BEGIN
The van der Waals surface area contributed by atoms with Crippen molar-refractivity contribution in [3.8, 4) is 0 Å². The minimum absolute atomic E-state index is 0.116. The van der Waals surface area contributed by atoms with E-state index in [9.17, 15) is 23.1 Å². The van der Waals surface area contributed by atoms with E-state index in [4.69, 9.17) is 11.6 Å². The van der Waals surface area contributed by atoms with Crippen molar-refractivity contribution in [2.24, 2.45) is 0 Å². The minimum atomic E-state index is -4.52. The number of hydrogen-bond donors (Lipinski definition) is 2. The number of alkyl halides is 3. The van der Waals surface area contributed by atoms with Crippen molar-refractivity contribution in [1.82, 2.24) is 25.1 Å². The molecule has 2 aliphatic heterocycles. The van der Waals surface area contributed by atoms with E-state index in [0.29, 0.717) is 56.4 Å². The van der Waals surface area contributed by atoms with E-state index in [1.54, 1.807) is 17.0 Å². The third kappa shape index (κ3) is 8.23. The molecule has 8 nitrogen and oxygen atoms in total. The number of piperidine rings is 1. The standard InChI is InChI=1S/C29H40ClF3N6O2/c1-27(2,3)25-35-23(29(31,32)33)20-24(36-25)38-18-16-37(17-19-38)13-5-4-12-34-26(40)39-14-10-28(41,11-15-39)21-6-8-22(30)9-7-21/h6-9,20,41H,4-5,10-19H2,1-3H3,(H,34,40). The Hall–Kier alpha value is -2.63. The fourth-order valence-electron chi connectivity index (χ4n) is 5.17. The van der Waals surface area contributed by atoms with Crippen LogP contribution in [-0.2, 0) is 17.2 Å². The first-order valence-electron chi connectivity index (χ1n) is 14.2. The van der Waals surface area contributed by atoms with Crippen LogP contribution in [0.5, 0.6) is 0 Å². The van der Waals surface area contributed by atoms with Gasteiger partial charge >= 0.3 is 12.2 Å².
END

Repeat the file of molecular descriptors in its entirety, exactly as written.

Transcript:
The van der Waals surface area contributed by atoms with Crippen molar-refractivity contribution in [3.8, 4) is 0 Å². The minimum absolute atomic E-state index is 0.116. The van der Waals surface area contributed by atoms with E-state index in [9.17, 15) is 23.1 Å². The van der Waals surface area contributed by atoms with E-state index in [4.69, 9.17) is 11.6 Å². The van der Waals surface area contributed by atoms with Crippen molar-refractivity contribution in [2.24, 2.45) is 0 Å². The minimum atomic E-state index is -4.52. The number of hydrogen-bond donors (Lipinski definition) is 2. The number of alkyl halides is 3. The van der Waals surface area contributed by atoms with Crippen molar-refractivity contribution in [1.82, 2.24) is 25.1 Å². The molecule has 2 aliphatic heterocycles. The van der Waals surface area contributed by atoms with E-state index in [0.29, 0.717) is 56.4 Å². The van der Waals surface area contributed by atoms with E-state index in [1.54, 1.807) is 17.0 Å². The third kappa shape index (κ3) is 8.23. The molecule has 8 nitrogen and oxygen atoms in total. The number of piperidine rings is 1. The standard InChI is InChI=1S/C29H40ClF3N6O2/c1-27(2,3)25-35-23(29(31,32)33)20-24(36-25)38-18-16-37(17-19-38)13-5-4-12-34-26(40)39-14-10-28(41,11-15-39)21-6-8-22(30)9-7-21/h6-9,20,41H,4-5,10-19H2,1-3H3,(H,34,40). The Hall–Kier alpha value is -2.63. The fourth-order valence-electron chi connectivity index (χ4n) is 5.17. The van der Waals surface area contributed by atoms with Crippen LogP contribution in [-0.2, 0) is 17.2 Å². The first-order valence-electron chi connectivity index (χ1n) is 14.2. The van der Waals surface area contributed by atoms with Crippen LogP contribution in [0.5, 0.6) is 0 Å². The van der Waals surface area contributed by atoms with Gasteiger partial charge >= 0.3 is 12.2 Å².